By Hyeongsu Park and Kathy Wang
- As individual states continue their internal political debates over state-by-state Medicaid expansion, Florida’s Senate Committee rejected the measure. However, the panel continued to debate a possible compromise that would allow the state to receive more federal funding while also encouraging citizens to seek alternative options to Medicaid.
- An opinion piece in the New York Times called for holding generic drug manufacturers more accountable for damaging side effects. The case of Mutual Pharmaceutical Co. v. Bartlett will be argued this month in the Supreme Court. Bartlett, who experienced painful, debilitating effects from taking a generic drug manufactured by Mutual, is seeking to hold Mutual liable for its defective drug design.
- A new UN report frames bioethics from another point of view, calling for its application as an “anti-torture” ethic. This report on torture and healthcare phrases many of the health and rights violations of torture practices as important bioethical considerations.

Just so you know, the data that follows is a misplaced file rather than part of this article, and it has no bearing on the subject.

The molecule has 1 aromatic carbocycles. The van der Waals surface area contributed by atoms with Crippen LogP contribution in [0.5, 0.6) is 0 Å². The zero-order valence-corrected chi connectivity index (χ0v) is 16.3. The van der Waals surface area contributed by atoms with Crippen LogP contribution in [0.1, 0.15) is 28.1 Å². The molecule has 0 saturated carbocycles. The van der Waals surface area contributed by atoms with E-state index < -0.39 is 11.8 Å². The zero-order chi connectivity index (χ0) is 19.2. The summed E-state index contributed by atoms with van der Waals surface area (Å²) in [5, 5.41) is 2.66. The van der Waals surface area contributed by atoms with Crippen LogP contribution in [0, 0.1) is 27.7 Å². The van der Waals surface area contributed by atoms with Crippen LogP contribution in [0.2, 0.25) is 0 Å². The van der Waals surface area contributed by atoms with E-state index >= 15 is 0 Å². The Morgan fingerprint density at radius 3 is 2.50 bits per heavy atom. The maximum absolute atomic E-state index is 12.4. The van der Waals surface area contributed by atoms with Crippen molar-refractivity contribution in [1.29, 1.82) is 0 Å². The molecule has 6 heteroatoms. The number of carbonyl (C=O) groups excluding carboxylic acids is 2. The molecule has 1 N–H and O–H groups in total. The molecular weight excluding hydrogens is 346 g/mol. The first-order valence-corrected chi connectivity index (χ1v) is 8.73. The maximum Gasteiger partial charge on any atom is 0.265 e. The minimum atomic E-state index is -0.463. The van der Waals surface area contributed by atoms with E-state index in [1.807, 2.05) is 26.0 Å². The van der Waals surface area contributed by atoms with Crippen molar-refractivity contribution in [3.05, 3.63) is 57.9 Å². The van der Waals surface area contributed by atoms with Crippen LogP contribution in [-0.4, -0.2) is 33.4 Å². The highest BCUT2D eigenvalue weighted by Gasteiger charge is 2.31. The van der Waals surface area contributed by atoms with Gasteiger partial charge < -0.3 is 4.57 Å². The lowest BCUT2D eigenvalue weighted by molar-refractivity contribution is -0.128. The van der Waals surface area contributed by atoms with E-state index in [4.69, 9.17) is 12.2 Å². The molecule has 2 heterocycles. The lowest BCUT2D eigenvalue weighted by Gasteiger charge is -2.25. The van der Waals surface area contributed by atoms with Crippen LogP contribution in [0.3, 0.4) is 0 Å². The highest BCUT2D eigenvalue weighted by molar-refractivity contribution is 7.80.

- In the international sphere, the Australian state of Tasmania has taken steps to liberalize its abortion laws.
- As debate swirls around the mandatory labeling of foods with GMO ingredients, Whole Foods has announced that it will require such labels in all its stores by 2018.
- Pharmaceutical and biotechnology companies are expecting a litigious year, as reported by a survey of chief IP counsels working in the industry. This highlights the growing importance and conflict over the protection of patents and intellectual property in the sector.
- Small businesses have been trying to exploit a “loophole” in the ACA requirement for small business health insurance marketplaces by offering self-insurance. This practice, more typical of large companies, allows small businesses to simply pay most of their workers’ health expenses directly.
- Employers are protesting a fee charged by the federal health care law, which would require them to pay $63/person that they insure. This fee was intended to offset the cost of covering people with high medical bills, but opponents claim it is unfairly subsidizing individual plans.